Food Photography Styling for Beginners
Hey Everyone! As a food blogger, I am constantly learning about my craft, and trying new things. Whether it’s related to photography, photo editing, recipe creating or props, I am always finding ways to make each recipe look better, taste better and reach a broader audience. I hope you find some of these Food Blogging Tips helpful. It’s an amazing hobby and career. I just want all of you to succeed, so let’s take this journey together shall we?
Props: I am currently into dark and gloomy food photography. I love finding antique-looking plates, silverware and anything black and modern for my food photography. Old rusty bread pans at second hand stores are literally a dime a dozen, so have fun and search for unique items for your photos. You won’t spend a lot of money doing it!
Textures: I love adding elements to my photos so I’m not left with so much negative space that it looks boring. You could take great negative space food photos though so don’t be discouraged! Find place mats at stores such as Target or Kmart for a little over a dollar each will add dimension to your food photos.
Upcycle: I save things like jars, tins, parchment paper (used or fresh depending on your style) etc. for some of my photos. Get creative you guys! You can take really lovely photos of simple dishes such as a plain cinnamon and sugar donut and turn them into a really interesting photo that stands out. All of this stuff is very budget friendly too, which is important when you are starting a food photography portfolio or diving into food blogging.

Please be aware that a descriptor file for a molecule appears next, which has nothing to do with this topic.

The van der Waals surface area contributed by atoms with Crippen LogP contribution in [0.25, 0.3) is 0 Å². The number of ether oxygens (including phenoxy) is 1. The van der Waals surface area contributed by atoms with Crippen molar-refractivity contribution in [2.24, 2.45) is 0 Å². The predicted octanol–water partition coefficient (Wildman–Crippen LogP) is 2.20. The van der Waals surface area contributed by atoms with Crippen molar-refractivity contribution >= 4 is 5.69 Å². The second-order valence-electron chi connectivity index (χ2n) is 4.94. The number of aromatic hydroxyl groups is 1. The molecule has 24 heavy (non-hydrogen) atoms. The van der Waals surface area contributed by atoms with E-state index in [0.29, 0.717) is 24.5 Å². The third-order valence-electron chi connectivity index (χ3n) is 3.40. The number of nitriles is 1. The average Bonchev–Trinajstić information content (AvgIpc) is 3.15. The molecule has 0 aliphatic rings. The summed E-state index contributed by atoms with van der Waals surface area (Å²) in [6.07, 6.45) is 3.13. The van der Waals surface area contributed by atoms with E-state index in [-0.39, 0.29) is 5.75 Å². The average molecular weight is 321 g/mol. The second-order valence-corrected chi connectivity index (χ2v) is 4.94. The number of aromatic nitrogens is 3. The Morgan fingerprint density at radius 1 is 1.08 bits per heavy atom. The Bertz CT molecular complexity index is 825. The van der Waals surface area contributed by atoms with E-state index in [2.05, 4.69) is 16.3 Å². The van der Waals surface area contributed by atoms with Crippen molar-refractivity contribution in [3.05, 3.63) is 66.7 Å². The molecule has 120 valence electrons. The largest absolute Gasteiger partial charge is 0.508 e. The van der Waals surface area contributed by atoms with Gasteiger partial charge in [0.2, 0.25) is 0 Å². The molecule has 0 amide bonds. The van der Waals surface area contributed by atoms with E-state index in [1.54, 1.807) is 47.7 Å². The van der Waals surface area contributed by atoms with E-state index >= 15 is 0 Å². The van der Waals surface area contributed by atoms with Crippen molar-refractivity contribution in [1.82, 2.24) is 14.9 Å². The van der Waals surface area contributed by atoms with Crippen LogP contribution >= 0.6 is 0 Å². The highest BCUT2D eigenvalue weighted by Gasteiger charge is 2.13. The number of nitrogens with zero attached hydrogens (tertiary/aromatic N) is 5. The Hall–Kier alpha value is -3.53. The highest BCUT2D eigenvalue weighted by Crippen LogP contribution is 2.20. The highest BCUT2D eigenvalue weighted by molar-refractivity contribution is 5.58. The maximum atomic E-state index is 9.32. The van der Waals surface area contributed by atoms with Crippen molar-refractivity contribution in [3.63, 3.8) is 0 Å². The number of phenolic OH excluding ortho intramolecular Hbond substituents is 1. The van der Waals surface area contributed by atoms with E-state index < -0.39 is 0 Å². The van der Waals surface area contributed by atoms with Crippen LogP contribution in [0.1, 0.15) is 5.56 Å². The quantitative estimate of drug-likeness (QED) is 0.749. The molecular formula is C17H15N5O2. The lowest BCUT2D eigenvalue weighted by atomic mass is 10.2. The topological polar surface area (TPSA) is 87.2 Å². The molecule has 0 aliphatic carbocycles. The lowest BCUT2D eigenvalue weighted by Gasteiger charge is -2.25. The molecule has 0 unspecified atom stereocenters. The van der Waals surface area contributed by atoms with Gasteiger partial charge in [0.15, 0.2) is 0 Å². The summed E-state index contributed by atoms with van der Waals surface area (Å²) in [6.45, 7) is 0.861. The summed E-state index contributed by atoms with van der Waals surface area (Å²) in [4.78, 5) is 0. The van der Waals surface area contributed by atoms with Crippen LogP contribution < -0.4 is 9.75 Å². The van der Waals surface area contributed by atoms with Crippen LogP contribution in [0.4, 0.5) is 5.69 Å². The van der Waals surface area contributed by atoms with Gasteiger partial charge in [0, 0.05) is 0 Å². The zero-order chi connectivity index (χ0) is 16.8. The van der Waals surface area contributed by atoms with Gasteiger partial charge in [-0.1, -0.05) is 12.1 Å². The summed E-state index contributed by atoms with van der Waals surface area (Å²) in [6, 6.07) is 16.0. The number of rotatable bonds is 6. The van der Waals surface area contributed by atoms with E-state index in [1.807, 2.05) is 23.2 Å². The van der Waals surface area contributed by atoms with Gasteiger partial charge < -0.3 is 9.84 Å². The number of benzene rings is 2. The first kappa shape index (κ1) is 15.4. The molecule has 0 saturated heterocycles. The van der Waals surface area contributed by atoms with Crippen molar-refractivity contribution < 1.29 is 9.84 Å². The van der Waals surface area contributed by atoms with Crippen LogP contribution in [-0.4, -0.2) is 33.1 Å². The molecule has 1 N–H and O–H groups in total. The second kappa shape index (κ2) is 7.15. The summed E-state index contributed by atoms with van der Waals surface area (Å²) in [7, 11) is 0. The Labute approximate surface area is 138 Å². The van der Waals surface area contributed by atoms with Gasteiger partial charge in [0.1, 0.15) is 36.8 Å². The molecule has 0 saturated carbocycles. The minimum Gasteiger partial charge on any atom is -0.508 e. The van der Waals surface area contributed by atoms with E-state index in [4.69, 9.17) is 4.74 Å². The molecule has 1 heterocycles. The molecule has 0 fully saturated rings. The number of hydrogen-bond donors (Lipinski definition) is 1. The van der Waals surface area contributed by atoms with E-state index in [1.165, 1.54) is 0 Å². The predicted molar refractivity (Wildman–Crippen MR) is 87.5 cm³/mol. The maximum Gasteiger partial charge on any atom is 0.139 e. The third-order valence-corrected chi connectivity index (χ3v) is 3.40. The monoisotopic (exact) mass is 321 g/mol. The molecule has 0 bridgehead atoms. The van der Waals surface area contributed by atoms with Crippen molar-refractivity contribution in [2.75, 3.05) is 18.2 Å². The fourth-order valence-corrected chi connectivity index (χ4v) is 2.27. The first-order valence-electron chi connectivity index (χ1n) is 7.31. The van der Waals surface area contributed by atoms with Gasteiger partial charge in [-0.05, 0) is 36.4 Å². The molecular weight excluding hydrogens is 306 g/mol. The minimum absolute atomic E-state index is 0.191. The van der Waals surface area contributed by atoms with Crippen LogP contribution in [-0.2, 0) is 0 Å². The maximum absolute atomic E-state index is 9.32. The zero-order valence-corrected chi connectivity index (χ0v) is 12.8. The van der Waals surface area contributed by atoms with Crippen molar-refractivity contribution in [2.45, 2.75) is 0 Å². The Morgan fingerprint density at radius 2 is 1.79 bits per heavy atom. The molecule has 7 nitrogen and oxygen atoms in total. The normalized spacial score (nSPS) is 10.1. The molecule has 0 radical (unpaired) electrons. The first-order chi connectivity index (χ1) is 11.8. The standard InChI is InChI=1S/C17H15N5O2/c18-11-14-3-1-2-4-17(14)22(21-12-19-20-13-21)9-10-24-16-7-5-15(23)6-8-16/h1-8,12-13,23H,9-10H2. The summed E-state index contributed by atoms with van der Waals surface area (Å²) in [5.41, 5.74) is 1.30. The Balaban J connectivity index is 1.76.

Minimalism: Sometimes, less is more. There is no rules to your style of food photography, so don’t let anyone tell you otherwise. To me, it’s sort of similar to the fashion industry. Sure, there is some structured advice on how to compliment your body type, and those same rules apply to food photography in my opinion, but even though I am currently into the gloomy, overly edited and dark food photography, sometimes I like to stick to clean and simple. So if you don’t have fancy props right now, a basic white plate and natural lighting can go a LONG way.
I hope you find this information useful. Remember, at the end of the day, it’s about what you like, not what you think others will. I try to ask myself, “would I check out this photo compared to the others if it weren’t made be me?” These food blogging tips should be used as guidelines. Be intuitive about your style and don’t feel guilty when a year later you look back and cringe at your old work. At the time, it was something that made you happy. Again, it’s a lot like fashion. LOL!
Have fun, be creative, and think outside the light box. Food blogging is insanely fun, and a lot of work. You should be happy with what you produce and have fun during the creative process. Otherwise, there is no point in sharing recipes.